There seems to be a bit of miscommunication in regard to yesterday’s post.

I’m well aware that if you polled immigrants who came here looking for a better lifestyle that if offered the choice between staying here and venturing back to their place of origin, most would likely pick staying stateside.

But, one can’t ignore the growing trend of some (not many, not most, not all) immigrants opting to return to their home country.

Why? Is it better? Depends on what you define as better, though by our standards, no.

Are there as many opportunities available anywhere else than there are in America? Doubtful.

Are people still returning home? Definitely.

As written in the original report in which I based yesterday’s post on, despite things moving slower, possibly a bit more volatile, and surely less well off in their birth nations, some are still deciding that they’d rather deal with simple than take on our recession.


A reader born with a U.S. citizenship in Mexico says while he certainly would rather live in America than Mexico, he understands why some people have come to the conclusion to go back where they started.

He offers a perspective both sides of the debate can learn from.

Here are his thoughts:


“Now I’m not one to talk about the hardships of being an immigrant.

I was born with a U.S. citizenship in Mexico thanks to my American mom.

I came here with nothing but some clothes, $500 in savings and a pretty nutty American girlfriend to move in with. I’ve gone from my first job making $5.50 an hour flipping burgers at a ski resort to being an “international trade specialist” in training.


Still, there some things are just so much easier in Mexico. For example a couple of years ago when I was a temp and had no insurance I discovered that I needed a root canal. Without insurance it would have cost me about $2000.

I flew back to Mexico, spent time with my parents, partied a bit and spent $250 to have an expert who specializes in root canals take care of my tooth. Yes, we have universal healthcare but that just means private doctors have competition and charge less. Some people claim it takes them a couple of days to recover, but I was eating lunch two hours later and he barely used any drugs on me — just one shot.

Also back home having a job entitled me to receive a portion of my salary in untaxed food stamps, and I could move into government housing. I paid a little bit each month for the place, which one could eventually own after a certain number of years and sell back  (to a stranger or back to the government) as a down payment for your next home. Food was abundant and natural, gas was mildly subsidized and states organized movie and culture festivals.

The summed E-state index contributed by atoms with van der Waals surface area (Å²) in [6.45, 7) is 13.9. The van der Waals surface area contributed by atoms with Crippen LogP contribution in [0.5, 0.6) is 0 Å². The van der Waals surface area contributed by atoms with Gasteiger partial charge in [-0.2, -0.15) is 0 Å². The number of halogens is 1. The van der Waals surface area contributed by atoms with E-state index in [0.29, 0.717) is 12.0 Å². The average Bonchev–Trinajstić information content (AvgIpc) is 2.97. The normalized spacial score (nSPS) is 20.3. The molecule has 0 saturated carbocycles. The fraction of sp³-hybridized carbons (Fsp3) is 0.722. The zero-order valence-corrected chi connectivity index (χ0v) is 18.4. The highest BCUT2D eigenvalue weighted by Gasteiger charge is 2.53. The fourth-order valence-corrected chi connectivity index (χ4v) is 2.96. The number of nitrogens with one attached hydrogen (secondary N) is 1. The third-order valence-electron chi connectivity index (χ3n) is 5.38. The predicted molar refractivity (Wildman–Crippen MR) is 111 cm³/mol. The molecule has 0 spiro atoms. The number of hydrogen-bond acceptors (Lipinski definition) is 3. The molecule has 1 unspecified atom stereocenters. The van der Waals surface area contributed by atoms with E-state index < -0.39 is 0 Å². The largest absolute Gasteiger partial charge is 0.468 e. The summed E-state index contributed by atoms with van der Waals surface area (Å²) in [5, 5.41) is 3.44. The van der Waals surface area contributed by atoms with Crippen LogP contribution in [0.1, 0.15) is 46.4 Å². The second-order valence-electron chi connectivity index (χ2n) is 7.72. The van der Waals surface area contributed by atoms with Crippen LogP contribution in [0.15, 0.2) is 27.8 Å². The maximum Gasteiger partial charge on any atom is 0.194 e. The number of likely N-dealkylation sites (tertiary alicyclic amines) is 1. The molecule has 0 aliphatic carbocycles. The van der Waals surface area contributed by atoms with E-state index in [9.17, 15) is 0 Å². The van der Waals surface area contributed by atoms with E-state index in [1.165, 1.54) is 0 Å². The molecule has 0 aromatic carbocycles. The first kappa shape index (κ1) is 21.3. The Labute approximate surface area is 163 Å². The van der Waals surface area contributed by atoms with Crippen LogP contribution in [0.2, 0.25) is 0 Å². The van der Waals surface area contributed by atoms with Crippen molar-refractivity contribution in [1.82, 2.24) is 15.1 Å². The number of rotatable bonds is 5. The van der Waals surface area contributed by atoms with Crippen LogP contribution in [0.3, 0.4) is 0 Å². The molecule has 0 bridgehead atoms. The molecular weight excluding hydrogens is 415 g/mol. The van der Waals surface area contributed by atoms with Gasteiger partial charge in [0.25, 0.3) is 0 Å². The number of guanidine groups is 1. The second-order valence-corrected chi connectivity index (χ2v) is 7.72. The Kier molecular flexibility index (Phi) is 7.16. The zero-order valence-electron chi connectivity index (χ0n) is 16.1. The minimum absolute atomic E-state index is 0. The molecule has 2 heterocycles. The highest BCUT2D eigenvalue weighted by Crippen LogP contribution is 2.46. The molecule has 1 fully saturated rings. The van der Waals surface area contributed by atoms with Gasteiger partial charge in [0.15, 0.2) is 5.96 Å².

Of course I’m not going back, I’m lucky to be where I am, but if I did I think I would work less and have a simpler life. Then again like I said, I had it easy growing up, we were lower middle class during the Peso crisis. That means our house got pretty run down and we stopped making cosmetic repairs on our car but we were fine.

On the other hand I worked for my father’s hardware store and I frequently caught barefoot children shoplifting glue or paint thinner. I also dated a girl who pretty much had no roof on her home and lived out in the dirt road areas. It is likely that the people who are going back are those who have something to go back to like me, not those who came from extreme poverty, filthy water and lack of services.

Just food for thought, hopefully this e-mail fits into some sort of big picture.”




When I asked whether or not I should sneak into the luggage of immigrants going back home, I was being facetious. But, when Javier writes that he imagines he would work less and lead a simpler life back home, he conveys the same sentiments expressed by a Kenyan man to the Washington Post about leaving his professional job to return home. He felt that despite his country’s problems, people seemed happier than they do here.


As another reader pointed out, immigration to America occurs in waves. But with a severe recession stateside, growing economies in countries like India and China, and changing attitudes the world over, is this recent wave the start of a permanent shift?

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Michael Arceneaux hails from Houston, lives in Harlem and praises Beyoncé’s name wherever he goes. Follow him on Twitter.